Babangida's tactics prompt opposition groups to unite: Karl Maier reports from Lagos on signs of weakness in the President's ploy to divide and rule

THREATS by Nigeria's military government against an invigorated labour movement and a clampdown on the press and human rights groups appear to be bringing unity to a society long racked by ethnic and religious divisions.

In the past, President Ibrahim Babangida's eight-year-old military government has split the opposition by playing on ethnic and regional differences and, critics claim, by offering bribes to sway opinion.

So far, the focus of the anti-military protests has been south-west Nigeria, home of the Yoruba people of Chief Moshood Abiola, the Muslim tycoon who won the annulled 12 June presidential elections. When a boycott called by pro-democracy groups shut down the main cities of Lagos and Ibadan from 12 August to 14 August, the key northern cities of Kaduna and Kano, where the Hausa-Fulani people dominate, ignored the protest. That could change if Gen Babangida attempts to hold on to power.

Nigeria, cobbled together from more than 250 ethnic groups by British colonial engineers, remains today much as it was described in 1947 by the leading nationalist Obafemi Awolowo: 'Nigeria is not a nation. It is a mere geographical expression.'

Pro-democracy organisers in the mainly Christian Yoruba heartland have admitted that they have failed to spread the protests nationally. 'Babangida is playing the ethnic card, saying to the north that if you guys do not support me, you are going to have a southern president,' said one activist. The failure of south-western Nigeria to join with the Christian east, dominated by the Igbo people, against the largely Muslim north in the 1967-70 civil war, has also undermined the opposition. 'The east is saying to the west, look you did not help us, so we are not helping you,' the activist said.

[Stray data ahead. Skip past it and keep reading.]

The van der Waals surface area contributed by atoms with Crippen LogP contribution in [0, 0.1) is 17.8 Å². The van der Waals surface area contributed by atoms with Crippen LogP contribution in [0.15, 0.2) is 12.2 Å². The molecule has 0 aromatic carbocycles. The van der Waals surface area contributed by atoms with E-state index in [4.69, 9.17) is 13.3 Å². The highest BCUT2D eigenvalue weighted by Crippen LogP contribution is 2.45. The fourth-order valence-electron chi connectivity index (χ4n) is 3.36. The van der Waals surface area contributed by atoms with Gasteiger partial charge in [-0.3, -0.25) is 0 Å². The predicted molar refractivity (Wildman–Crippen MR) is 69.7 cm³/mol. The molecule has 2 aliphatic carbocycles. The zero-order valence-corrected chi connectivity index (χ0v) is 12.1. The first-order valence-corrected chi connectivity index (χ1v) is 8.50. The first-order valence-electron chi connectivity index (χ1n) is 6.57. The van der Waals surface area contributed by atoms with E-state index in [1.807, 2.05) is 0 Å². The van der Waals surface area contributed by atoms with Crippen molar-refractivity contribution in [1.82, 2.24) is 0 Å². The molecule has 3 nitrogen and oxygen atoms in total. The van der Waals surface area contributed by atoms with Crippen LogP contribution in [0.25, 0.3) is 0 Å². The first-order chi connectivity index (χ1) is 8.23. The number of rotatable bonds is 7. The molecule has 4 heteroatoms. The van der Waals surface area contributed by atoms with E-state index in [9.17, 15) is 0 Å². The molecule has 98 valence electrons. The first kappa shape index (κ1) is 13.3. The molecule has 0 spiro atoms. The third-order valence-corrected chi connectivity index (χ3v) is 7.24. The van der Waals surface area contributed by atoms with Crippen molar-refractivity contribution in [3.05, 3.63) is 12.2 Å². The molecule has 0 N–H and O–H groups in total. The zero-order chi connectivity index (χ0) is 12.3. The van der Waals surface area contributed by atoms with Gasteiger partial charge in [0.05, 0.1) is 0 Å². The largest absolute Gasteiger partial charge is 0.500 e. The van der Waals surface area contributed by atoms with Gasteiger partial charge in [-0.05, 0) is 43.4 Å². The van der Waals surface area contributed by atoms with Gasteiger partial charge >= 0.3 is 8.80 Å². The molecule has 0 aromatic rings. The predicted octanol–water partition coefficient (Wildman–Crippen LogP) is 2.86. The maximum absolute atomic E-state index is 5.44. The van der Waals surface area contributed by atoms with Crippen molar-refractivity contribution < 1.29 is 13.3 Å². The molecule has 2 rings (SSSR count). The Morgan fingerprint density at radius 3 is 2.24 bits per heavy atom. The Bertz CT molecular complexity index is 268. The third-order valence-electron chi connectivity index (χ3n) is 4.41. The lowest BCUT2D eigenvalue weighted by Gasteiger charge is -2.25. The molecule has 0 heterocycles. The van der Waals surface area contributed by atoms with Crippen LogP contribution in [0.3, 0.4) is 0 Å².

Just four days before the military's promised handover to a civilian government, opposition to the Babangida administration and its plan to install an army-backed interim government has reached unprecedented levels. The 3.5 million- strong National Labour Congress (NLC), the oilworkers' union, and the largely middle-class Campaign for Democracy have called strikes for tomorrow to try to force the military to quit office.

Hundreds of journalists in Lagos, the commercial centre, began a one- day strike yesterday to protest at new decrees banning at least 10 publications, imposing stiff sentences for anyone publishing 'false reports', and forcing newspapers to undergo a rigid registration process.

The Information Minister, Uche Chukwumerije, responded to the strike calls by threatening to abolish compulsory union membership.

The Nigerian government announced late last night a 900 per cent increase in prices for top-grade fuel, a move human rights groups had predicted the authorities would make to create chaos and justify an extension of military rule.

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